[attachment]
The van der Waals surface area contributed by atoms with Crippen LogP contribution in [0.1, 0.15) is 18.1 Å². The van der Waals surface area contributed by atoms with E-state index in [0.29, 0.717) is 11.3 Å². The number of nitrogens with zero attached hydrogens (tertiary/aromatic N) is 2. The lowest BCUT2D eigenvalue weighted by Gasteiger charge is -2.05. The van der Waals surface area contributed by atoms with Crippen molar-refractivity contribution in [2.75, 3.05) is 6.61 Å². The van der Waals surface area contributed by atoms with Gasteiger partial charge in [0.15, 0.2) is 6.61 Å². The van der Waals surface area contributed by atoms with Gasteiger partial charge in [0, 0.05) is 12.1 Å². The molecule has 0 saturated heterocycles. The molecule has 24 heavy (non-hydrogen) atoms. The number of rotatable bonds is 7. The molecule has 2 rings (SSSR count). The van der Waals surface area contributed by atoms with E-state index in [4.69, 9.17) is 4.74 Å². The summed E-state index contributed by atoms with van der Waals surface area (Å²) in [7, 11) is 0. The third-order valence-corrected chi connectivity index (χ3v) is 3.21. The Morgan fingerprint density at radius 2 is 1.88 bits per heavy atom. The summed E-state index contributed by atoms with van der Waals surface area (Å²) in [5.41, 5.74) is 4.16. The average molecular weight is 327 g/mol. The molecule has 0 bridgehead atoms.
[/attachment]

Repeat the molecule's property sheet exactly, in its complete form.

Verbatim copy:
The van der Waals surface area contributed by atoms with Crippen LogP contribution in [0.1, 0.15) is 18.1 Å². The van der Waals surface area contributed by atoms with E-state index in [0.29, 0.717) is 11.3 Å². The number of nitrogens with zero attached hydrogens (tertiary/aromatic N) is 2. The lowest BCUT2D eigenvalue weighted by Gasteiger charge is -2.05. The van der Waals surface area contributed by atoms with Crippen molar-refractivity contribution in [2.75, 3.05) is 6.61 Å². The van der Waals surface area contributed by atoms with Gasteiger partial charge in [0.15, 0.2) is 6.61 Å². The van der Waals surface area contributed by atoms with Gasteiger partial charge in [0, 0.05) is 12.1 Å². The molecule has 0 saturated heterocycles. The molecule has 24 heavy (non-hydrogen) atoms. The number of rotatable bonds is 7. The molecule has 2 rings (SSSR count). The van der Waals surface area contributed by atoms with E-state index in [4.69, 9.17) is 4.74 Å². The summed E-state index contributed by atoms with van der Waals surface area (Å²) in [7, 11) is 0. The third-order valence-corrected chi connectivity index (χ3v) is 3.21. The Morgan fingerprint density at radius 2 is 1.88 bits per heavy atom. The summed E-state index contributed by atoms with van der Waals surface area (Å²) in [5.41, 5.74) is 4.16. The average molecular weight is 327 g/mol. The molecule has 0 bridgehead atoms.